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Butterflies zinging round my belly – Forgotten Things enters ‘week zero’ – a technical phrase – at the Edinburgh Festival

Submitted by on August 2, 2009 – 9:19 pmOne Comment
Photo credit: Tim Smith

Photo credit: Tim Smith

So. Blimey it’s been a frightening / exhilarating week. I had to wait, biting my nails, till this Friday to see the dress rehearsal.  I won’t bore you with the nervous twitching I went through between Monday and Thursday. But before we cut directly to Friday here’s my belated intro to the director and cast:

John Barber – Director:

He’s fab and incredibly multi talented (director, performer, puppet maker).  He’s taken Rod’s work and added new John bits, melding new ideas into the fantastic original, so its recognisable yet feels really fresh too.

The cast: Woody Murray, Jo Mousley, Steve Mosley and Simone Lewis:

Together they have worked so hard and with so much passion to bring the absurd, funny yet tragic world of the story to life. And in just 2 weeks! I salute them. See for more about their work.

So to Friday:  I arrive at the studio feeling very nervous.  I have heard the show is over running its arranged slot by 10 minutes. In Edinburgh that means the company gets fined by the venue!  There is talk of cutting text.  I am very determined that this will not happen but what if there is no choice?  I meet Rod (Red Ladder’s AD), John and the cast and crew.  We all grin at each other saying our happy hellos.  I feel like I’m fooling no-one.  I secretly wonder if novel writing would not be a less stressful route?  The cast sing me a song as part of their warm up.  They have set some of the words from the play to music.  I am a bit moved actually.  It makes me feel like a proper part of the gang.  It can be a bit lonely being the writer of a play.  You’re like a visiting aunt who everyone is fond of (if rehearsals are going well), but who no-one feels they can get drunk in front of. So they kind of welcome you into the rehearsal space but look forward to you leaving too!  I blink and suddenly the lights go down and we’re into the silence before the show begins. Will it be any good? Oh please holy mother of fandango a go-go! Please let it rock!’

But lets leave me there in that fearful darkness for one moment longer, because last week I did promise to let you know about the on going trauma surrounding my unfinalised accommodation situation for Edinburgh…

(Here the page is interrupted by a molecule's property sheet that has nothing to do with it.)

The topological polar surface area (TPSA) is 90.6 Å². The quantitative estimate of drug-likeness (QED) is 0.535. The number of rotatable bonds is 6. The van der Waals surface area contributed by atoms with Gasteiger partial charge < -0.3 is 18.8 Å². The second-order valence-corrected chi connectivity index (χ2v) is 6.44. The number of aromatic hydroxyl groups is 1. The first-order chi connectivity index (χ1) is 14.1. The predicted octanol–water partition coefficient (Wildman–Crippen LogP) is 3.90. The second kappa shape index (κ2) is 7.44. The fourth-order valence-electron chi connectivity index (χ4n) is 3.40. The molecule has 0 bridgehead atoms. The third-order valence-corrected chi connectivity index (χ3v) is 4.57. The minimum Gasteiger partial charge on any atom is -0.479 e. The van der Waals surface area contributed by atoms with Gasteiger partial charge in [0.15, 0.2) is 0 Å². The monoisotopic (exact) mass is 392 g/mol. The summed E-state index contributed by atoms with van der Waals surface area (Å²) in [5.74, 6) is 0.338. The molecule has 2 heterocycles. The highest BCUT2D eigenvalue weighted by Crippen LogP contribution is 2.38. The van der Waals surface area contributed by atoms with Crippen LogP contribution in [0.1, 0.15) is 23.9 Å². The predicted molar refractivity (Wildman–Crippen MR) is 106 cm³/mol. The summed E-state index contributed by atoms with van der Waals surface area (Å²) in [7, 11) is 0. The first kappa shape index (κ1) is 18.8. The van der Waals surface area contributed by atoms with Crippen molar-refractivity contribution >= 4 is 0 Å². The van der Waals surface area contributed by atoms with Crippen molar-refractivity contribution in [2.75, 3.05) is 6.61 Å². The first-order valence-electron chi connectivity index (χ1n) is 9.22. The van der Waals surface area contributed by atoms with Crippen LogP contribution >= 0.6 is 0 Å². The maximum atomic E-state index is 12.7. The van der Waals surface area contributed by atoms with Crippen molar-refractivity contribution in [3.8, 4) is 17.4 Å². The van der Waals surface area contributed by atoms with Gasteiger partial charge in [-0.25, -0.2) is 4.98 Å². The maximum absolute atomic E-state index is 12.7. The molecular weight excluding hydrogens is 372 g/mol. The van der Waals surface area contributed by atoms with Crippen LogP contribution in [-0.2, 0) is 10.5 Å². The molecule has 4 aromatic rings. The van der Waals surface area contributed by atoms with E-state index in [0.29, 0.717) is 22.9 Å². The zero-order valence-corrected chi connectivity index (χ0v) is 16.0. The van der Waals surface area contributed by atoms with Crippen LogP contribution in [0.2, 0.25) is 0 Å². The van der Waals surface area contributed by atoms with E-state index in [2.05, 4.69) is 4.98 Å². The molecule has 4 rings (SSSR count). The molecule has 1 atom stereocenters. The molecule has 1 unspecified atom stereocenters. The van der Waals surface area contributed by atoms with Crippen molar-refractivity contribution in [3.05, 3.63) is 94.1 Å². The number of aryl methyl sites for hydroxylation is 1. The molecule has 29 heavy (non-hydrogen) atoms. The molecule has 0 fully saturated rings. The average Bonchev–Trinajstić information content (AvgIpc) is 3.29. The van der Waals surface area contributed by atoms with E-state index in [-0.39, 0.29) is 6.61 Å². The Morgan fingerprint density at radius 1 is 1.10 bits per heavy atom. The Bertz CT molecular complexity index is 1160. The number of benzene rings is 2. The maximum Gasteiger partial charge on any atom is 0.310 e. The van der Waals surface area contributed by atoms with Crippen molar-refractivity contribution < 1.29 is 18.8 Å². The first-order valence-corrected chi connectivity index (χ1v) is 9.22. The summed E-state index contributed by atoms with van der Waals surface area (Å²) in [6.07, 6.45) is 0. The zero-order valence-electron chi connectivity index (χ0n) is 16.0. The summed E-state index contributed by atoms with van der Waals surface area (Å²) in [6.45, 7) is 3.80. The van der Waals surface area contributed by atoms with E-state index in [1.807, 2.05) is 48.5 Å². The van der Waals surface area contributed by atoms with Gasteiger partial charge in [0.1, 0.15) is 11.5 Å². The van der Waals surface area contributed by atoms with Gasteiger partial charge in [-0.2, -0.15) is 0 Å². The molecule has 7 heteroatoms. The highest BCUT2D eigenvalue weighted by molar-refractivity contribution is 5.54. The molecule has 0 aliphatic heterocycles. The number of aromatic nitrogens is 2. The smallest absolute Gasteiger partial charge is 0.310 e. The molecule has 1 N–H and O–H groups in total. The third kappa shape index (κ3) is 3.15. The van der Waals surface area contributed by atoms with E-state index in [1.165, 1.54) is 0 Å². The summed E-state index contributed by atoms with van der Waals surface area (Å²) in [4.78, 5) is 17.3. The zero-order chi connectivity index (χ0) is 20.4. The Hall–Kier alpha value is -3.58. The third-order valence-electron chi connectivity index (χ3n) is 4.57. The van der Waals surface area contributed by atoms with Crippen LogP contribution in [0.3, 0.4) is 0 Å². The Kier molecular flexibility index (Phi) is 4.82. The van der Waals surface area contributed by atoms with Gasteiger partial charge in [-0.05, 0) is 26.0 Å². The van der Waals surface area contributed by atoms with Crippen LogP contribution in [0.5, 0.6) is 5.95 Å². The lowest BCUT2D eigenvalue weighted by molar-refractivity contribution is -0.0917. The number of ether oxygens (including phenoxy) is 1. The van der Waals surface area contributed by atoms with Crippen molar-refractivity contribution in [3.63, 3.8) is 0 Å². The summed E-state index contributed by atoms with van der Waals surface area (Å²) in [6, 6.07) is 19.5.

The good news about ‘Trundle’ the miniature caravan is that she at least now has some wheels ordered. The Bad news is that Jane’s Dad (Jane is my partner who I’m going to Edinburgh with) has got Trundle fear and has demanded that he look her over before Jane tows her anywhere. Which means he may notice the small issue of her broken brake. I know! But she does weigh less than the amount that legally requires one. Even so, that fact isn’t going to help Trundle pass ‘Dad Check’ is it? Keep your fingers crossed.

But lets get back to the rehearsal room. The show rockets in.  The characters have come alive and they grab you. A new thing zings – now the entire family is from Yorkshire not London. Freaky because now Lilly in places really sounds like how my Gran used to speak! Anyway, we zoom on. One moment I’m laughing the next I find myself wanting to cry even though I know what’s coming. And then I blink and the lights come back up… There’s a massive cheer! A mate of John’s tells him it’s the best bit of theatre he’s seen all year!  Later, John sends me a text to tell me that my writing reminds this mate of Joe Orton! I sit with my bedtime cup of tea grinning thinking about that!

Anyway.  We stop clapping. Rod tells John it rocks.  And you can see that John is so made up because it’s a scary thing to take over another directors work and make it sing true but also make it feel fresh, and he’s pulled it off.  We have a show!  And then Callum (the stage manager – more on him next week) shouts out ‘It’s 85 minutes long!’  No cuts needed.  Thank god… For a brief moment the whole universe seems at one. I remember why I love writing plays… and… then everyone’s talking about arrangements for the get in at the King Dome and I kind of realise that I’m getting under people’s feet.  So I say my thankyous and slope off.  It’s bittersweet moment to realise you’re work on a project is done. But now all I can do is cheer ‘go go gadget Forgotten Things’. Next stop Edinburgh!

Next week:

Meet the Forgotten Things Crew.

More Trundle: Is it curtains for the wendy house on broken wheels?

And not forgetting – behind the scenes at the Pleasance King Dome, a full frontal account of festival madness plus how the show is being received.

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One Comment »

  • Coming to see this at Halifax Em was a moving experience for me as you know. Not knowing the content and coming in blind was the right thing for me and having lost my only sister 3 years ago when she decided that her life wasn’t worth sticking around for meant there were more tears than there should have been – but for all the right reasons!

    I wish you all the best with its new outing, wish I could bob up to see it, and keeping fingers crossed that your talents are recognised and you bring back to Yorkshire the 18th Mayer-Whitworth Award for playwriting!

    Lots of love
    Alison xXx

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